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With the Olympics a year away, kicking off August 5, 2016, the event may seem far off still for most of the more than 200 million Americans who watch the summer Games. Yet it’s coming all too soon for marketers, technology firms, and media companies aiming to capitalize on the attention and interest that the Games generate.

Most of the playbooks marketers used for the 2012 London Olympics (the most-watched televised event ever in the U.S.) and even the 2014 Sochi Olympics will be dusty come the Rio Games. Building on a report my firm just released, Marketers’ Road to the Olympics, here are seven ways that marketing, media, and technology in 2016 will be different.

1. At your service: The 2016 Olympics should be a boon for personal and virtual assistants. During the 2012 Olympics, NBC reported that 46 percent of 18- to 54-year-olds said they “delayed doing laundry and other chores” to watch major events such as gymnastics, according to The New York Times. If you have an easy way to clean someone’s home, restock their fridge, walk their dog, or make their bed, August 2016 should be the best time ever to demonstrate value. The big question is, how do you get customers to keep using those services come September?

2. The real influencers: While former presidents and current Hollywood celebrities will be among the most recognized ambassadors to the Rio Games, expect a lot of celebrities who most people older than 30 won’t recognize. Vine and Instagram stars such as Jerome Jarre and Fuckjerry will likely field offers to cover the Games for brands, as will many more niche influencers who have devoted audiences.

3. Up or down Periscope: The International Olympic Committee probably ranks Periscope somewhere between an ISIS attack and double toilet installations on its list of major threats to the Rio Games. If too much good footage is available via unauthorized video streaming, that eats into broadcasters’ ad revenue. Even if mobile streaming is forbidden during competition, it could be an effective way for the media and marketers to share raw, immediate perspectives from athletes when they’re not participating in events. Come August 2016, broadcasters will have a golden opportunity to show the value for mobile video streaming on a global scale, or perhaps show why it hasn’t deserved the attention it has already received.

4. Silicon Panda: As China strives to ensure its March of the Volunteers national anthem plays non-stop during the medal ceremonies, expect a surge of activity in Chinese apps, from core messaging apps like WeChat to goofy selfie studios like MomentCam and MyIdol. By 2016, China should have more than 620 million smartphone users, according to eMarketer – or a smartphone user base about twice as large as the entire U.S. population. Brands that are ramping up in China should line up now to place bets on the biggest Chinese mobile social properties and offer exclusive content and deals.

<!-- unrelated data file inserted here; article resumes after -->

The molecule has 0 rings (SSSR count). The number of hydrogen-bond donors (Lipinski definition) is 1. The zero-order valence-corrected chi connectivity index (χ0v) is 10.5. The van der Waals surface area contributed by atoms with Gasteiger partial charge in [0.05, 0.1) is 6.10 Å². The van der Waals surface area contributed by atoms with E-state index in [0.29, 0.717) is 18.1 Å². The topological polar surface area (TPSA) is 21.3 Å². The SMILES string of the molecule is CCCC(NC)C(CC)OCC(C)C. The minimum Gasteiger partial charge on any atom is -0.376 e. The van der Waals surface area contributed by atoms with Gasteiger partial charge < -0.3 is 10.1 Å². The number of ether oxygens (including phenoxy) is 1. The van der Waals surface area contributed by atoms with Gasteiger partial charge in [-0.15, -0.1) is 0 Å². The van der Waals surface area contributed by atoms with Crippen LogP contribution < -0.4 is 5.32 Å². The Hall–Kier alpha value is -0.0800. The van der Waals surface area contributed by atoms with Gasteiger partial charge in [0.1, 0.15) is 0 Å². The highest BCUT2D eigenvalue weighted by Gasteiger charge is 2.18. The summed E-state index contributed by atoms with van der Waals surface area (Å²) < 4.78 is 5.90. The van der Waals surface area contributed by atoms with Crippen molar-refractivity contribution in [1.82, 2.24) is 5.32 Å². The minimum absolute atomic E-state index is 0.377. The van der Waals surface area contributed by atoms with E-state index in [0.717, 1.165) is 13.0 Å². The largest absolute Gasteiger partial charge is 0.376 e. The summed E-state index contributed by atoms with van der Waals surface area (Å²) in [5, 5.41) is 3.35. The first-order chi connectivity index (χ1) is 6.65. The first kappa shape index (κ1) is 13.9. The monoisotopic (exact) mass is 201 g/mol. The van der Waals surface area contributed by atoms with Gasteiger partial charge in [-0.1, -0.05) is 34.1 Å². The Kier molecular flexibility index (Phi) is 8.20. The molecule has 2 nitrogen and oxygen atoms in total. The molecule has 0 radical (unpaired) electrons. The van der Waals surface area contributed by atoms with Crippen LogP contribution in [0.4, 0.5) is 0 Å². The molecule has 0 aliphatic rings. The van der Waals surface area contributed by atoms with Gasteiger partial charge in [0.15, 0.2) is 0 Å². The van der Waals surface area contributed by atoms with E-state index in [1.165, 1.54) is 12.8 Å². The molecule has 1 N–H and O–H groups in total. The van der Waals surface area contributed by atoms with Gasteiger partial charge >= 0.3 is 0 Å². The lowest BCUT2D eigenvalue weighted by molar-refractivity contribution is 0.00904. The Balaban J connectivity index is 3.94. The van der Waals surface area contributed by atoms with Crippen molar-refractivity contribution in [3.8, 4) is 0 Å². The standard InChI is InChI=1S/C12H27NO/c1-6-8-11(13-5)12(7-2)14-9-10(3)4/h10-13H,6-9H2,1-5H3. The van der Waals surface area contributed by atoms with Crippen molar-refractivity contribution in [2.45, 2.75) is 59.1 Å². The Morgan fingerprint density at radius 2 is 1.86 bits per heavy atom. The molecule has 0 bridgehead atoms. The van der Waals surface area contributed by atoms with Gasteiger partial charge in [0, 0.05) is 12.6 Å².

5. Drone’s eye view: There will undoubtedly be all sorts of prohibitions against drones at the Rio Olympics, with regulations likely coming from Brazil’s government (concerned with drone terrorism) and the IOC (concerned with media rights). That means drone stunts will be challenging, but it’s possible there will be loopholes or even accommodations for such technologies. Olympic sponsors will want to find that appropriate window for how and where drones will be sanctioned so that they can show fans a perspective they’ve never experienced before. Additionally, by next summer, automated user-tracking drones such as Lily will be on the market, which will allow people to capture their own Olympian-esque feats even if they didn’t quite quality for the Games.

6. Virtual reality, real hype: Forget who has the wittiest real-time social media post. The real bragging rights for marketers will go to who has the best virtual reality experience. Expect a lot of stunts on location around the Games venues and other experiences for fans to try at stores, hotels, and other venues. Others will toy with more lightweight builds that work with Google Cardboard. Even with all the excitement around VR, this could prove to be the last Summer Olympics for awhile with so much hype about it, as content producers will be paying a premium for buggy technology that requires added hardware and is difficult to scale; by the 2020 Games, VR could go the way of 3D TV. Marketers can enjoy being among the first to market here, even if they’re also among the last.

7. The real value of wearables: Want to get into Olympian shape, or at least get off the couch more? Expect some apps to arise that allow people to compare their workouts to the athletes they follow and get insights and tips from the medalists. Marketers can help create this content, tapping athletes on their payroll.

After this taste of the changes ahead, think a year’s enough time to get ahead of all this as the changes keep coming?

David Berkowitz is CMO of creative and technology agency MRY.

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